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A brief review of the mathematics and mechanics of biological membranes, plates, and shell

Presented by: 
Alain Goriely University of Oxford
Date: 
Friday 17th July 2015 - 10:45 to 12:00
Venue: 
INI Seminar Room 1
Abstract: 
Many biological structures, such as cellular walls, epithelial sheet, pollen tubes, and seashells can be modelled as two-dimensional objects. That is, these structures have a transverse length scale much smaller than the other two typical length scales. In this general lecture, I will review the basic aspects of the mathematics and mechanics of surfaces. I will start by reviewing the differential geometry of surface, then consider classical models for lipid bilayers and their use in cellular biology. I will describe how to model bio-elastic membranes, plates, and shells and how to extend classical models to include active and growth processes. I will apply these ideas to microbial filaments, bleb formation, and to urchin and seashell growth.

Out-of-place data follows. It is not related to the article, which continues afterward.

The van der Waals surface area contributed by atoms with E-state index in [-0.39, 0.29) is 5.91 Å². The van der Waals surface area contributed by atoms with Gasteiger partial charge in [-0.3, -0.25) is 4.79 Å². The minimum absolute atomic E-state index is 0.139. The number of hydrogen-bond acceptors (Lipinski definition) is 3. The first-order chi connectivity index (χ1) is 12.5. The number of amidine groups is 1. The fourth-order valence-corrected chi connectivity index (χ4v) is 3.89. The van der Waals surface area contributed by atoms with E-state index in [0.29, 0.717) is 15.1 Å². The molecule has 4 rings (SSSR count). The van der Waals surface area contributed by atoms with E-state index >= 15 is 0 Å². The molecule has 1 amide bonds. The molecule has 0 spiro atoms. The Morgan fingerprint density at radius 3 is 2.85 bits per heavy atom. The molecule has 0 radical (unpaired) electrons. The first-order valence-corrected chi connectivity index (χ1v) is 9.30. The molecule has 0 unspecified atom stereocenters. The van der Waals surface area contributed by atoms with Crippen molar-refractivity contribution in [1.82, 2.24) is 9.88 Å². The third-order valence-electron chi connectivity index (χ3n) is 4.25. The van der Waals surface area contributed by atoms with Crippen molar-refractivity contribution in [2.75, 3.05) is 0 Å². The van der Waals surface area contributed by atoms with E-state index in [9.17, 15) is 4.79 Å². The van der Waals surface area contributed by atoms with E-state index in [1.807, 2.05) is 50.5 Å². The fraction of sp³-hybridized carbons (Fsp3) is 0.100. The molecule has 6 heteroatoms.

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University of Cambridge Research Councils UK
    Clay Mathematics Institute London Mathematical Society NM Rothschild and Sons